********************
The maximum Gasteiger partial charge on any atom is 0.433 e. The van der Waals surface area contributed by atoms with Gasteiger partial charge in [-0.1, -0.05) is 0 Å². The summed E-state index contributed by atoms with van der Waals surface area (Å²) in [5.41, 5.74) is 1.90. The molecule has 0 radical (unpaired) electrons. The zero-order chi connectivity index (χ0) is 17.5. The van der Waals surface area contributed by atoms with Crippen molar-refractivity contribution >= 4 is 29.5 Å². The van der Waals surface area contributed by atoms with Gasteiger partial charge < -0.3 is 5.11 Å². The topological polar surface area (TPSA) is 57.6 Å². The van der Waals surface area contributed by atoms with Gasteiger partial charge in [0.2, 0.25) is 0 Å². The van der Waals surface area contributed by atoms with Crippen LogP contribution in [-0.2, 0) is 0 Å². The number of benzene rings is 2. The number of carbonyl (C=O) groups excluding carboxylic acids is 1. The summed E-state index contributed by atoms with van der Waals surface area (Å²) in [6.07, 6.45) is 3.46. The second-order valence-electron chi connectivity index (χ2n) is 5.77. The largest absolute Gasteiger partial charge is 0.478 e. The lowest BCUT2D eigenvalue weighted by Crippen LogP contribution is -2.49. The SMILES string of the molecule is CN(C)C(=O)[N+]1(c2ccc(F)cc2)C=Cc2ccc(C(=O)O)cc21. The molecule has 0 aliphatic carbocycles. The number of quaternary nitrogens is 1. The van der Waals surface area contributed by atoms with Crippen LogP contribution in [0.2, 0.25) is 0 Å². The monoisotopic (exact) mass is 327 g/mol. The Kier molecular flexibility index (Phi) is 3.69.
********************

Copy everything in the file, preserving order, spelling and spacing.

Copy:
The maximum Gasteiger partial charge on any atom is 0.433 e. The van der Waals surface area contributed by atoms with Gasteiger partial charge in [-0.1, -0.05) is 0 Å². The summed E-state index contributed by atoms with van der Waals surface area (Å²) in [5.41, 5.74) is 1.90. The molecule has 0 radical (unpaired) electrons. The zero-order chi connectivity index (χ0) is 17.5. The van der Waals surface area contributed by atoms with Crippen molar-refractivity contribution >= 4 is 29.5 Å². The van der Waals surface area contributed by atoms with Gasteiger partial charge < -0.3 is 5.11 Å². The topological polar surface area (TPSA) is 57.6 Å². The van der Waals surface area contributed by atoms with Gasteiger partial charge in [0.2, 0.25) is 0 Å². The van der Waals surface area contributed by atoms with Crippen LogP contribution in [-0.2, 0) is 0 Å². The number of benzene rings is 2. The number of carbonyl (C=O) groups excluding carboxylic acids is 1. The summed E-state index contributed by atoms with van der Waals surface area (Å²) in [6.07, 6.45) is 3.46. The second-order valence-electron chi connectivity index (χ2n) is 5.77. The largest absolute Gasteiger partial charge is 0.478 e. The lowest BCUT2D eigenvalue weighted by Crippen LogP contribution is -2.49. The SMILES string of the molecule is CN(C)C(=O)[N+]1(c2ccc(F)cc2)C=Cc2ccc(C(=O)O)cc21. The molecule has 0 aliphatic carbocycles. The number of quaternary nitrogens is 1. The van der Waals surface area contributed by atoms with Crippen LogP contribution in [0.2, 0.25) is 0 Å². The monoisotopic (exact) mass is 327 g/mol. The Kier molecular flexibility index (Phi) is 3.69.